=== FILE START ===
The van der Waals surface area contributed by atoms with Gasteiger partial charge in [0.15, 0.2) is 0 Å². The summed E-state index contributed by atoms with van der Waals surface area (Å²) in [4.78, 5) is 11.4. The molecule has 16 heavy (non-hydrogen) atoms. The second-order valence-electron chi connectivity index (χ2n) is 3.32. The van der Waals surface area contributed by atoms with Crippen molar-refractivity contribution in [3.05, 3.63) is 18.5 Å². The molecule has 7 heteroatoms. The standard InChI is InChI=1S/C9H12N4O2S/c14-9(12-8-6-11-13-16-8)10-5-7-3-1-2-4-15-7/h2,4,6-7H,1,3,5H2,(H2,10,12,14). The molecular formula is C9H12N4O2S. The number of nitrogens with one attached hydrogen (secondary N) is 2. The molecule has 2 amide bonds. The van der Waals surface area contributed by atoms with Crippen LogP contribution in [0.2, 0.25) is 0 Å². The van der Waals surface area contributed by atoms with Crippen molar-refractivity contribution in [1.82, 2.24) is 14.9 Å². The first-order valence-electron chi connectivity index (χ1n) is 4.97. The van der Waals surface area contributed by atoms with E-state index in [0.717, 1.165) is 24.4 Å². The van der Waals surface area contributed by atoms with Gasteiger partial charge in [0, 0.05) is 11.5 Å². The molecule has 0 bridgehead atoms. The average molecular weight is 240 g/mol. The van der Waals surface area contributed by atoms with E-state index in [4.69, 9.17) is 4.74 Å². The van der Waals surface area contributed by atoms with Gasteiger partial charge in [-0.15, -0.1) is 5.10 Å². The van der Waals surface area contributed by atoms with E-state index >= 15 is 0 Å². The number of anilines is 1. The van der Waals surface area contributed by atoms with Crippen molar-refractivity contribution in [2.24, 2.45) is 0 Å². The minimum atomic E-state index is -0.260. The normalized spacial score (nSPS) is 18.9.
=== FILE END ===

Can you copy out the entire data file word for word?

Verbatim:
The van der Waals surface area contributed by atoms with Gasteiger partial charge in [0.15, 0.2) is 0 Å². The summed E-state index contributed by atoms with van der Waals surface area (Å²) in [4.78, 5) is 11.4. The molecule has 16 heavy (non-hydrogen) atoms. The second-order valence-electron chi connectivity index (χ2n) is 3.32. The van der Waals surface area contributed by atoms with Crippen molar-refractivity contribution in [3.05, 3.63) is 18.5 Å². The molecule has 7 heteroatoms. The standard InChI is InChI=1S/C9H12N4O2S/c14-9(12-8-6-11-13-16-8)10-5-7-3-1-2-4-15-7/h2,4,6-7H,1,3,5H2,(H2,10,12,14). The molecular formula is C9H12N4O2S. The number of nitrogens with one attached hydrogen (secondary N) is 2. The molecule has 2 amide bonds. The van der Waals surface area contributed by atoms with Crippen LogP contribution in [0.2, 0.25) is 0 Å². The van der Waals surface area contributed by atoms with Crippen molar-refractivity contribution in [1.82, 2.24) is 14.9 Å². The first-order valence-electron chi connectivity index (χ1n) is 4.97. The van der Waals surface area contributed by atoms with E-state index in [0.717, 1.165) is 24.4 Å². The van der Waals surface area contributed by atoms with Gasteiger partial charge in [0, 0.05) is 11.5 Å². The molecule has 0 bridgehead atoms. The average molecular weight is 240 g/mol. The van der Waals surface area contributed by atoms with E-state index in [4.69, 9.17) is 4.74 Å². The van der Waals surface area contributed by atoms with Gasteiger partial charge in [-0.15, -0.1) is 5.10 Å². The van der Waals surface area contributed by atoms with E-state index >= 15 is 0 Å². The number of anilines is 1. The van der Waals surface area contributed by atoms with Crippen molar-refractivity contribution in [2.24, 2.45) is 0 Å². The minimum atomic E-state index is -0.260. The normalized spacial score (nSPS) is 18.9.